- Where are they coming from?
- Is there a certain lead source that you’re neglecting?
CRMs with reports are especially fun because they document exactly how you can improve. Nothing is better for increasing revenue than cold, hard numbers that reflect how well you’re doing. Except, maybe, exportable reports that you can save as PDFs or Excel files.
Customer service: Whether through an online chat box or a call center, some CRMs offer customer service so that you can reach out to customers without ever leaving the site.
Project management: The process of closing a deal has a number of steps and tasks for you to fill. Really handy CRMs can help you consolidate your workflow by collecting all of the tasks from each individual customer, and connecting them one easy page for you to check off. It’ll give you a tiny dopamine rush from ticking the box, and it’ll reflect the change in the customer’s file.
Best Overall Pick: Hubspot
Okay, let’s just be honest about Hubspot. It’s complex, it’s robust, it offers marketing and sales tools, plus a bevy of free online classes and certifications so you can master marketing (or at the very least, get a handle on it).
- A totally, eternally free plan with the must-have basic features
- Great for microbusinesses and larger companies, because pricing tiers scale reasonably
- Easy and intuitive, can import an Excel/.csv file
- Trustworthy and reliable, with great customer service
- Click to call, and recordable calling
- Templates for landing pages, e-mails, landing pages, and more
- Just streamline the entire sales process with one handy system
HubSpot is virtually risk-free. If you’re a small- or medium-sized business owner, chances are HubSpot will fulfill all of your needs, and give you wiggle room to grow into its other features.
- Can be a little too intense for the beginner
- Pricing tiers are confusing
Best for: Control freaks and data junkies who need all-in-one solutions or complex info storage
If you prefer for your business solutions to be as simple as possible, then HubSpot is probably not going to be the best choice for you.
It spoils you with a plethora of features, and the abundance of choice can be horrifyingly overwhelming. HubSpot is the best choice for you if you do a lot of outreach and sales.
The best lazy, quick n’ easy CRM: Airtable
For a time, many people had to make do with Excel or Google Sheets. Both two very valid and robust tools, of course–but they’re not ideal as CRMs. Google Sheets didn’t support file upload until very recently, and it’s nowhere near as pretty or responsive as Airtable. (Google Sheets tends to lag if you have too many rows).
Airtable is a relatively new addition to the CRM market, and it’s fascinating because it was never designed to be a CRM. It’s marketed as the lovechild of a database and spreadsheet.
- View rows as cards with featured images, kind of like a virtual contact book with way more information.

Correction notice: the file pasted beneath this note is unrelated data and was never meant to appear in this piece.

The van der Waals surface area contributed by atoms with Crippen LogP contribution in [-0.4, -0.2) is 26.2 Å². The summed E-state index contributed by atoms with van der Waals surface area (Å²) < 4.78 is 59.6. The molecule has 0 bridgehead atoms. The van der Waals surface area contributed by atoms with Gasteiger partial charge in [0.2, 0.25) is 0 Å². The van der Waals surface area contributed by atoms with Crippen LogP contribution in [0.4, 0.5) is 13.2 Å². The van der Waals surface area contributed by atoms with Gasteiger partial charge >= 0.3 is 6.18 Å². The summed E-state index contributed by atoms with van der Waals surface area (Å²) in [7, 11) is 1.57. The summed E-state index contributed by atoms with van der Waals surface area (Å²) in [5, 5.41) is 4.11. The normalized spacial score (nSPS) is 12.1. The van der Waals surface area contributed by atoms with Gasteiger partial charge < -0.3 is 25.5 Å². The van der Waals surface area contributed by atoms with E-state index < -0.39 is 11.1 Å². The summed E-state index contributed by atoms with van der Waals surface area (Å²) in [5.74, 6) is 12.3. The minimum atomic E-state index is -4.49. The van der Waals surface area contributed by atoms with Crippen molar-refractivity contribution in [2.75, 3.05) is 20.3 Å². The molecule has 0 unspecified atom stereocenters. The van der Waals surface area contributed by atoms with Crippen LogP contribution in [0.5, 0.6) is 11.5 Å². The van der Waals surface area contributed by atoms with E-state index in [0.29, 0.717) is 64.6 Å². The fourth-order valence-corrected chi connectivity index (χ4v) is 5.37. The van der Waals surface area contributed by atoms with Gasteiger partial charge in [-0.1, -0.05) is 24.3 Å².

- Responsive and super-easy to use and import from.
- New features are constantly being added, and it’s just fun to use.
- Mobile apps make information easy to access wherever you are.
- Customizable fields such as checkboxes, attachments, single/multiple select, formula, URL
I use Airtable to track my own side projects, and it also helps me keep track of a small community I run. I don’t like to spend too much time messing around with the business solutions I use, so Airtable was a natural choice for me.
- The free plan is limited to 1,200 records (aka rows) per base. So if you have thousands of contacts, you’ll have to upgrade to one of the priced plans. The Plus plan is $10 per user per month and offers e-mail support and more records. The Pro plan costs $20 per user per month and offers something called “Blocks”, which really increases functionality (but isn’t necessary).
- Custom branded forms, personal views (locked sharing based on clearance level, so you share the right information with the right people), and advanced calendar features are limited to Pro plans.
- 2 weeks of revision history with the free plan, unlike Google Sheets (which is virtually limitless). Plus plan: 6 months of revision history. Pro plan: 1 year of revision history.
Best for: Tiny and small business owners who like to see everything at a glance, and want to collect information quickly through built-in forms.
AirTable’s learning curve is virtually nonexistent. It works like a better Excel. What’s not to love?
The best for lazy geniuses: Salesflare
Salesflare is billed as an “intelligent sales CRM for startups who thrive on technology.” It is clean, with a beautiful and modern design, and more importantly: it does a lot of heavy lifting so you don’t have to.
- Automated data input is stunningly intuitive and actually helpful. Salesflare collects information from your e-mails–no manually inputting addresses, phone numbers, etc.
- Seamless interactions with other programs and services.
- Automatic document organization by client.
- Super-smart kanban board that tracks clients in each stage of the pipeline.
- Auto-stalk your customers–Salesflare can pull their social media information.
- Works seamlessly with Outlook and Gmail.
With all these amazing features, it’s clear that Salesflare will definitely save you time. The main con, however, is the pricing: the minimal plan costs $30 a month, and there is no free plan for people to use.
That means Salesflare will be best for you if you already have established, reliable income streams, and if you handle a lot of relationships each month.
Feel free to test out different CRMs before making a. permanent migration: ideally, the perfect CRM isn’t the prettiest one or the one with the most features, but the one that you’ll actually use.
Figure out what works best for your workflow and your needs, rather than getting caught on what people say you should use.